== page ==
Code of ethics, dilution of secure harbour prescribed in draft code to manage social media: Report

The Indian government has prepared draft regulations to regulate social media, streaming and OTT platforms and news websites. The rules will include a code of ethics and require regular compliance reports from companies, NDTV reported. The government is also reportedly trying to water down safe haven protection for intermediaries. The development comes amid an ongoing – seemingly de-escalating – feud between the Indian government and Twitter over the social media company’s refusal to suspend accounts despite Section 69A mandated by the Department of Electronics and Information Technology (MEITY) has been.

A Chief Compliance Officer is reportedly required to respond to complaints from law enforcement agencies around the clock and provide compliance reports on a regular basis. Sources told the publication that there would be a complaint redress portal and mechanism for oversight. This “supervisory mechanism” would be developed by the government and “coordinate compliance with the code of ethics by publishers and self-regulating bodies”. Companies have 36 hours to remove content that has been flagged by a court or other notified body. However, a senior secretary can still take immediate action.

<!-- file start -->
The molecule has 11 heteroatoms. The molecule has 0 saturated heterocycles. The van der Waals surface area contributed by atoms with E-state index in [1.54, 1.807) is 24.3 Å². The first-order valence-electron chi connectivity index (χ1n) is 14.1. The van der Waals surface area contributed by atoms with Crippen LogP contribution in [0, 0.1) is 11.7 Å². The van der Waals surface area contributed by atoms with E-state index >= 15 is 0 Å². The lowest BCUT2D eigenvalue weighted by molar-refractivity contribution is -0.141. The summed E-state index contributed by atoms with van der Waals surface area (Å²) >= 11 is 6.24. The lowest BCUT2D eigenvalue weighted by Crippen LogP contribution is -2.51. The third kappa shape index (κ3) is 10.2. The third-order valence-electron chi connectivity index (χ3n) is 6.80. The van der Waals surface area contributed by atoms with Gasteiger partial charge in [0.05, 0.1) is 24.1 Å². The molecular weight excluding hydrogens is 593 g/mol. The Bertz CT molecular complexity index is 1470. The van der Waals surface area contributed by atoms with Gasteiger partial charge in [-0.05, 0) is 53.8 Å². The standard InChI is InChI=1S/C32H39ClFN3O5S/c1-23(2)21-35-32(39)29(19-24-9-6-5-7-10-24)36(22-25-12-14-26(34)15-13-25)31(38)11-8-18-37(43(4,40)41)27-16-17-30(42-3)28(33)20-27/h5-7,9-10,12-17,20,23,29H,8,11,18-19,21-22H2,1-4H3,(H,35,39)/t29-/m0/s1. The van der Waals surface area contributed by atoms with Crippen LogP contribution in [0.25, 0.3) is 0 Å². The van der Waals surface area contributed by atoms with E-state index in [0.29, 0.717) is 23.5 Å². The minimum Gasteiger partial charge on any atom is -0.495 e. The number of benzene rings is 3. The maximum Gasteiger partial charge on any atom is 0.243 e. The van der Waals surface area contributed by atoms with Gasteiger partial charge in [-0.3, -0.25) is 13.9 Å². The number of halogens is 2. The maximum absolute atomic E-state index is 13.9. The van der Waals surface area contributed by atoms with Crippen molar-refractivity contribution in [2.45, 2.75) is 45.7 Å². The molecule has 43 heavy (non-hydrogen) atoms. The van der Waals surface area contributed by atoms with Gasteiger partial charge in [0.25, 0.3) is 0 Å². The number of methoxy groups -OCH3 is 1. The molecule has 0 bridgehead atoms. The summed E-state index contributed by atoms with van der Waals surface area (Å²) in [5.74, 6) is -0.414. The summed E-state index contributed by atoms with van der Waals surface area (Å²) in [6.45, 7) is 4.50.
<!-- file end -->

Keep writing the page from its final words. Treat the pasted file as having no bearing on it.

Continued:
Safe Harbor Dilution: The draft regulations have reportedly proposed “removing or at least severely reducing” the safe haven protection granted to intermediaries under Section 79 of the Information Technology Act. The proposed rules hold the intermediaries responsible for warning users about what is and is not allowed. It should be noted that social media platforms already have guidelines about what is allowed (and what is not) on their platforms. It is unclear what exactly will change under the draft regulations. A government note reportedly said that the legal framework will promote “freedom with accountability” with a “lightweight framework”.

I&B and IT ministries work together on guidelines

Just the day before, IT Minister Ravi Shankar Prasad had said in parliament that he and I&B Minister Prakash Javadekar would “revise” the guidelines on social media platforms and present them in parliament once they were completed. In a note on the coming regime, he said, “When you become a platform, create community guidelines and use them to judge what is right and what is not, and when those guidelines have no place in India’s rules and constitution , then will not work ”.

Meanwhile, earlier this week, Javadekar himself told Parliament that the guidelines for OTT websites were “almost ready”. He said that the topic of OTT platforms is “very important”: “Every day we receive both suggestions and complaints on this topic. Policies and guidelines are almost ready and will be implemented soon. “This was the clearest indication to date of the government’s desire to tighten the regulation of streaming services and to reject the industry’s proposed self-regulatory code.

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